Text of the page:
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My wife and I hired a roofing company, but I think the person we contracted with just put the work onto his crews back. He only came out to the job site twice: once to provide an estimate, and once to deliver a warranty.

I did not think he would pocket the money and make the subcontractors do all the work. How can I tell what happened here?

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    Its pretty common to have a salesperson do paperwork and explain things, estimate, etc. Do you expect each crew foreman to estimate and do paperwork for their own jobs?
    – JPhi1618
    Sep 7 at 20:52
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    It usually does not matter much, you pay him/company for job, and they pay the workers, and guaranteed the job. Depending on how company is set up, might have boss and two helpers, a crew that works for boss or subs that boss hires. Boss guarantees the work(you hope).
    – crip659
    Sep 7 at 20:54
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    Company owners don’t drive nails usually.
    – Kris
    Sep 7 at 21:34
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    How are tasks distributed in the company that you work for? The principle is the same here.
    – Chenmunka
    Sep 8 at 8:44
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    You got negative votes for this question, not from me but I think you'd do well to clarify what you are asking. Your question is unclear and loaded with implied accusations. Do you want to know the formal relationship between your contractor and his workers? IE, are they employees, contractors, cash workers ("using subcontractors")? Do you want to know if he is stiffing or paying them ("pocket the money")? Do you want to know if he is providing adequate care or supervision of his job ("only came out twice")? Was there something obviously wrong with the crew or the result they provided?
    – jay613
    Sep 8 at 11:31
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First, if you have a contract with someone, and a question/suspicion arises about the work specified in that contract, you should just ask the person you are contracting with, rather than go online looking for guesses. We have no idea what happened in your scenario unless you tell us.

Second, what do you mean by "his crews"? I assume you spoke with and made a deal with one person... that's pretty normal. However, did you expect or specify in your contract that only this one person was allowed to build/install your roof? That's highly impractical and would no doubt be far more expensive, because it would be far more dangerous and take far more time to complete (read: hourly rates + hazard pay). It sounds like you hired a "company" so I don't see any issue with "the company crew" doing the work?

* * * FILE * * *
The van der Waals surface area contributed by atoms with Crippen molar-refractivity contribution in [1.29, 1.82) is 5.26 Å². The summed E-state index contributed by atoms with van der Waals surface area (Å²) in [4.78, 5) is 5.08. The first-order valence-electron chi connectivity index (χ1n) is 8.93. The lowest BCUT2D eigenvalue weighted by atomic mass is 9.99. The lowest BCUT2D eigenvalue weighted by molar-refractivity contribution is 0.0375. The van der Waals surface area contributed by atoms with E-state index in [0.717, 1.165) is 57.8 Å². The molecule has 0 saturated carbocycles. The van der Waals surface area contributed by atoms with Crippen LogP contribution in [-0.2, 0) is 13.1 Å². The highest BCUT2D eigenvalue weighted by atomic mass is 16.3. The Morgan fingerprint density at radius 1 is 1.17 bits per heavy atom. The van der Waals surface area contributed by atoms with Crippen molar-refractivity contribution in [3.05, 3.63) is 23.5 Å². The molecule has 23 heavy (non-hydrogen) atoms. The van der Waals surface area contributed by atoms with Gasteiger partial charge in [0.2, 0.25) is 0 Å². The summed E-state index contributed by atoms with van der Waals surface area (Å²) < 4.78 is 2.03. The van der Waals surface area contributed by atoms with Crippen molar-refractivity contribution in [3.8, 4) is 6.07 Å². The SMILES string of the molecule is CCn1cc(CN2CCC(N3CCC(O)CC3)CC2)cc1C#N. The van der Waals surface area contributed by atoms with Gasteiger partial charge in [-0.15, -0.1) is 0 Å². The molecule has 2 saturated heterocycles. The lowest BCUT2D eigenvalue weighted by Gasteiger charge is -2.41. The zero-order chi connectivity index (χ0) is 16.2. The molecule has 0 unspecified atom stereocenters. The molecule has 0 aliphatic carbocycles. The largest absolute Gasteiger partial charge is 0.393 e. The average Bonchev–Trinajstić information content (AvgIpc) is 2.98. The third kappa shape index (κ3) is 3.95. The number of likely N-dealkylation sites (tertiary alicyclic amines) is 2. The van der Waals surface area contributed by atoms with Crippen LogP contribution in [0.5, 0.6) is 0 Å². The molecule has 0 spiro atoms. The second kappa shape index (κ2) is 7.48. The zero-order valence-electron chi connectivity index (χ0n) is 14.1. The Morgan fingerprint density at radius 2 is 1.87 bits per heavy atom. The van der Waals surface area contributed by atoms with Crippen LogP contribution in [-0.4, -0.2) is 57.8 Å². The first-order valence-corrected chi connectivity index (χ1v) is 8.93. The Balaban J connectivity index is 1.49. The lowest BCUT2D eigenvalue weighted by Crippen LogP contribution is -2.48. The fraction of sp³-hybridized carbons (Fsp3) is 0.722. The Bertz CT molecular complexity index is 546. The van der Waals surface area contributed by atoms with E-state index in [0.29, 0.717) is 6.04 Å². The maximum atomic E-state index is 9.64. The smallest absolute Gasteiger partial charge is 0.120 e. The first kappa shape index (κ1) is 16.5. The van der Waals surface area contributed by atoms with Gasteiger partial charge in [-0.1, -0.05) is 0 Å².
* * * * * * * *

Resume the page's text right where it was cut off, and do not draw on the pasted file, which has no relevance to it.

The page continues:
Third, this is part of the benefit of using a contractor; they have connections with other contractors they can "sub" work out to based on their expertise. If a general contractor has a good business and customer service acumen, it makes perfect sense (and is more efficient) to sub out the parts of building construction to smaller crews who may be really good at doing the building, but not so good at getting work for themselves from homeowners/people "outside" the construction industry. Painters want to paint, framers want to frame, and roofers want to roof. They don't want to haggle with first-time homeowners Bill and Pam about price and materials and deadlines... let somebody else do that.

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  • Maybe he is subbing out the work to uncaring third parties and absconding with the money.
  • Maybe he has great crews who he trusts to do a good job, and they trust him to do his job that is to find customers, hire good people, procure good materials economically, and make sure everybody does what they should .. pay, get paid, do a good job, etc. Maybe the techniques he uses to accomplish this are not obvious to you, and do not involve climbing on roofs.
  • Maybe he has great crews etc etc but he really ought to show face a little more on his job sites and is taking too much risk by not doing so.
  • Maybe he has great crews, etc etc but he had a family emergency or a problem on another job site on the day(s) he did your work, so rather than make it your problem, he got the job done. Did they do a good job? Did you get what you want?
  • Maybe his crews all work for him full time.
  • Maybe he can't keep employees happy so he always has to scrounge for subcontractors.
  • Maybe he has a good reputation in the community and a good network of subcontractors who prefer to work through him because he is so good at his part of the operation and they prefer to just practice their craft.

The Internet can't help you figure this out.

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